1) Who is the Chief Fire Official and what is his/her role? The Chief Fire Official means the Municipal Fire Chief or a member or members of the fire department designated by the Municipal Fire Chief or a person appointed by the Fire Marshal under the Ontario Fire Code. The Fire Marshal may appoint persons who are assistants to the Fire Marshal to be Chief Fire Officials for the purposes and subject to the limitations and conditions as are set out in the appointment. The Chief Fire Official has the authority to enforce the Ontario Fire Code. He/She is the person who has the authority to approve equivalencies or provisions contained in the Ontario Fire Code.
2) I cannot find the phone number for my "local" fire department, without dialing "911", can you help me? The phone number for your local fire department can be found in the municipal blue pages of the phone book. NEVER dial the 911 or Emergency phone number in non-emergency situations. This could have life-threatening consequences for somebody else in an emergency situation.
3) When do I call my local fire department and when do I call The Office of the Fire Marshal for fire safety information or inspections? The local fire department should be called regarding any inspections that need to be performed. Fire safety information can also be obtained from the fire department. Remember to call the non-emergency number when requesting an inspection or fire safety information.
4) I have a basement apartment, whom do I contact for information and an inspection? The inspection of apartments (basement, highrise or lowrise) falls under the jurisdiction of the local fire department. You should call your local department to request an inspection.
5) Where can I find a copy of the 'Fire Protection and Prevention Act, 1997 (FPPA) and the Ontario Fire Code on the internet? The Fire Protection and Prevention Act, 1997 and the Ontario Fire Code can be found on the E-laws website. They are also available for purchase for Publications Ontario.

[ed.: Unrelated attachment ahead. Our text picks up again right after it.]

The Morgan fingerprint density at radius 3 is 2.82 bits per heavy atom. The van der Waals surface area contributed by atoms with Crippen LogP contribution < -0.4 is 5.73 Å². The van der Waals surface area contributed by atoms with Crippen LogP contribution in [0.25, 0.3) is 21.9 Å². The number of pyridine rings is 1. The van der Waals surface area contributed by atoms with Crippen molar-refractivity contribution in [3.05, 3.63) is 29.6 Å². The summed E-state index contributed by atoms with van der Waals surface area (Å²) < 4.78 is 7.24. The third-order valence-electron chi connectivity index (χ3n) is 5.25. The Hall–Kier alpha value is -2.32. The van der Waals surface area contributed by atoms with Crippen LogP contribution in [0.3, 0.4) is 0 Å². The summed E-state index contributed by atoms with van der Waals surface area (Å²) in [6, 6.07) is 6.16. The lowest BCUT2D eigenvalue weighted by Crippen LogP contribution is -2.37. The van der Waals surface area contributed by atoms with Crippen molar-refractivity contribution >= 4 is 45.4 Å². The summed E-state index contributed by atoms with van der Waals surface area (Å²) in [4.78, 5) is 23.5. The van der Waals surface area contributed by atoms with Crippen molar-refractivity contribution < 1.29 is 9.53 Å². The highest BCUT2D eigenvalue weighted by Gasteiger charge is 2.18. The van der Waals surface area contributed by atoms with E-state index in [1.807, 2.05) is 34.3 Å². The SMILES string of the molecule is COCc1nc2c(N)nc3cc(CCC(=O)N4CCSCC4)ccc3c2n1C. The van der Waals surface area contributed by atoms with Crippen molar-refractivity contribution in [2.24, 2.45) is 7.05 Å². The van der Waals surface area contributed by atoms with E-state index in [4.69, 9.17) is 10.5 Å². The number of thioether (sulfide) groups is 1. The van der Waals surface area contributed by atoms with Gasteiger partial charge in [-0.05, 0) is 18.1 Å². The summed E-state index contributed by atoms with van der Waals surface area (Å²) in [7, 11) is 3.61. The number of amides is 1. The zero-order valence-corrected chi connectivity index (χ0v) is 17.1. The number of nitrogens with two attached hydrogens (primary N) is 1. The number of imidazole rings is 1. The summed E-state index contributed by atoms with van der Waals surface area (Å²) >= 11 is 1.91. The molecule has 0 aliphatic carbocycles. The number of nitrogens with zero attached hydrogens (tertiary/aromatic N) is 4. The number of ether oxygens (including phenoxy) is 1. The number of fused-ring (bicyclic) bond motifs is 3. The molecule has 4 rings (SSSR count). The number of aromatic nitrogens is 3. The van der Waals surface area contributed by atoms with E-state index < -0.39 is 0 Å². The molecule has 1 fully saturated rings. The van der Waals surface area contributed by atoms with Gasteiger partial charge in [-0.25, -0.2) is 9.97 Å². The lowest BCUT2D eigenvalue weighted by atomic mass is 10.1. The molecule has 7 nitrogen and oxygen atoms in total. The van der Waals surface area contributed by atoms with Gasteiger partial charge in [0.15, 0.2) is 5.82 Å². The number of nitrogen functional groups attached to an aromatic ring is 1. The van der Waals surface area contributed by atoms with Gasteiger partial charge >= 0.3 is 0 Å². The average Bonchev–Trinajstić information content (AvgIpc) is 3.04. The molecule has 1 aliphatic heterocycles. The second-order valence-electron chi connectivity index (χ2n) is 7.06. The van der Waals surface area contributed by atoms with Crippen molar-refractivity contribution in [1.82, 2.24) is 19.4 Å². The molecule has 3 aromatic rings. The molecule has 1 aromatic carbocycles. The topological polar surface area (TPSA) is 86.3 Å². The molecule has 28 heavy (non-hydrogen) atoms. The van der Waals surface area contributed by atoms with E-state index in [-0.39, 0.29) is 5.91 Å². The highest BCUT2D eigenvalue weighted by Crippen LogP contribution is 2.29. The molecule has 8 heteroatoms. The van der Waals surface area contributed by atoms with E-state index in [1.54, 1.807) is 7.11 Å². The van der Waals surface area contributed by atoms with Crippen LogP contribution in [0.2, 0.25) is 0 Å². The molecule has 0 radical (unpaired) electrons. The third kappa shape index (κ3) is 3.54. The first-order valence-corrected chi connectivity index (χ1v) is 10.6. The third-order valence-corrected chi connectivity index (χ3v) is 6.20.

6) What is a Life Safety Study? A Life Safety Study is a detailed fire safety analysis prepared by an Architect or a Professional Engineer and is a proposal to the Chief Fire Official.
It consists of a detailed assessment of the life safety performance requirements that clearly identifies items not meeting the requirements of the Ontario Fire Code, a detailed description of how an acceptable level of life safety can be achieved and a detailed time schedule to implement the proposed upgrades. The Chief Fire Official will review the Life Safety Study and can either approve or reject the proposal submitted to him/her.
7) Are barbecues allowed on apartment balconies? Article 18.104.22.168 of the Ontario Fire Code reads "Open air burning shall not be permitted unless approved (by the Chief Fire Official), or unless such burning consists of a small confined fire, supervised at all times and used to cook food on a grill or a barbecue". The Ontario Fire Code currently does not have any restrictions on where the barbecue can be located. However, the Ontario Propane and Natural Gas Codes would also be reviewed as do other jurisdictional requirements such as municipal by-laws and environmental regulations and by-laws.
8) My neighbour is burning a pile of leaves in his yard. Is this safe and is it allowed? Article 22.214.171.124. of the Ontario Fire Code reads "Open air burning shall not be permitted unless approved (by the Chief Fire Official), or unless such burning consists of a small confined fire, supervised at all times and to cook food on a grill or a barbecue".
If a municipality is not located within a Ministry of Natural Resources (MNR) designated fire region, open air burning must meet the Fire Code. In addition, if your municipality has a permit system, then a permit must also be obtained and the requirements followed.
If a municipality is located within a MNR designated fire region, open air burning must meet both the Forest Fires Prevention Act (FFPA) and Fire Code requirements. A Ministry of Natural Resources burn permit is not required for small scale burning if certain conditions are met. Otherwise, a permit is required and the MNR will evaluate the safety precautions proposed by an applicant before granting or denying a burn permit. Also, the Fire Code requirement for approved burning must be satisfied. In addition, if your municipality has a permit system, then a permit must be obtained and the requirements followed.
For more information on open air burning, see Communique #96-048 (December 17, 1996) OPEN AIR BURNING UNDER THE ONTARIO FIRE CODE AND THE AMENDED FOREST FIRES PREVENTION ACT.
9) The smoke from my neighbour's chimney is blowing into my bedroom window. Isn't there something in the Fire Code that will stop this? This is not a Fire Code issue. However, it may be an issue with the Ministry of the Environment.